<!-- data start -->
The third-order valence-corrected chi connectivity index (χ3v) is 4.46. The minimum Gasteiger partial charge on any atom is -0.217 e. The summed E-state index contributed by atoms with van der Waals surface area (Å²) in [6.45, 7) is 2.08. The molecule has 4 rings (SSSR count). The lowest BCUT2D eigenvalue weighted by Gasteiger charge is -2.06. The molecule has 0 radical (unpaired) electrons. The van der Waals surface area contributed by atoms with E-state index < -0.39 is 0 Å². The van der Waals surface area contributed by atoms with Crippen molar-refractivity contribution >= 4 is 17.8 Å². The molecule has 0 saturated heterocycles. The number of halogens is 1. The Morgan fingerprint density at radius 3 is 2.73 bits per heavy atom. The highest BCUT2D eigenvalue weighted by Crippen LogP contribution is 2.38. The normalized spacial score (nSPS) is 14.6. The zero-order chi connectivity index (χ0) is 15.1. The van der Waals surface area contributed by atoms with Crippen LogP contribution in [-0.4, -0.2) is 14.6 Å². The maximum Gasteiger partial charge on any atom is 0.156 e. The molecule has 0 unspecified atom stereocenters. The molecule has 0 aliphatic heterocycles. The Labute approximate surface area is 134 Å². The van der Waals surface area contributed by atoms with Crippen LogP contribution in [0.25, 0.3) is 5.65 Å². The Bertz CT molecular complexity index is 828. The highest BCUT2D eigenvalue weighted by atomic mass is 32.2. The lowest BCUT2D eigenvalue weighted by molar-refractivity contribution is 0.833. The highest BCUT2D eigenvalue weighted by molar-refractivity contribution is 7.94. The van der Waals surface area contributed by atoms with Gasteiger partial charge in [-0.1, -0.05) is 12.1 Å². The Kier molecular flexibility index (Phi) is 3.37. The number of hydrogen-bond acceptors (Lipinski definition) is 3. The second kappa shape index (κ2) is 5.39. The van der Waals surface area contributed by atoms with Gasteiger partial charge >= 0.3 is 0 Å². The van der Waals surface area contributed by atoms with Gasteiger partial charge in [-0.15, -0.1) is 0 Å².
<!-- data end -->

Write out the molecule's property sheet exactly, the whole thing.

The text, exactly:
The third-order valence-corrected chi connectivity index (χ3v) is 4.46. The minimum Gasteiger partial charge on any atom is -0.217 e. The summed E-state index contributed by atoms with van der Waals surface area (Å²) in [6.45, 7) is 2.08. The molecule has 4 rings (SSSR count). The lowest BCUT2D eigenvalue weighted by Gasteiger charge is -2.06. The molecule has 0 radical (unpaired) electrons. The van der Waals surface area contributed by atoms with E-state index < -0.39 is 0 Å². The van der Waals surface area contributed by atoms with Crippen molar-refractivity contribution >= 4 is 17.8 Å². The molecule has 0 saturated heterocycles. The number of halogens is 1. The Morgan fingerprint density at radius 3 is 2.73 bits per heavy atom. The highest BCUT2D eigenvalue weighted by Crippen LogP contribution is 2.38. The normalized spacial score (nSPS) is 14.6. The zero-order chi connectivity index (χ0) is 15.1. The van der Waals surface area contributed by atoms with Crippen LogP contribution in [-0.4, -0.2) is 14.6 Å². The maximum Gasteiger partial charge on any atom is 0.156 e. The molecule has 0 unspecified atom stereocenters. The molecule has 0 aliphatic heterocycles. The Labute approximate surface area is 134 Å². The van der Waals surface area contributed by atoms with Crippen LogP contribution in [0.25, 0.3) is 5.65 Å². The Bertz CT molecular complexity index is 828. The highest BCUT2D eigenvalue weighted by atomic mass is 32.2. The lowest BCUT2D eigenvalue weighted by molar-refractivity contribution is 0.833. The highest BCUT2D eigenvalue weighted by molar-refractivity contribution is 7.94. The van der Waals surface area contributed by atoms with Gasteiger partial charge in [-0.1, -0.05) is 12.1 Å². The Kier molecular flexibility index (Phi) is 3.37. The number of hydrogen-bond acceptors (Lipinski definition) is 3. The second kappa shape index (κ2) is 5.39. The van der Waals surface area contributed by atoms with Gasteiger partial charge >= 0.3 is 0 Å². The van der Waals surface area contributed by atoms with Gasteiger partial charge in [-0.15, -0.1) is 0 Å².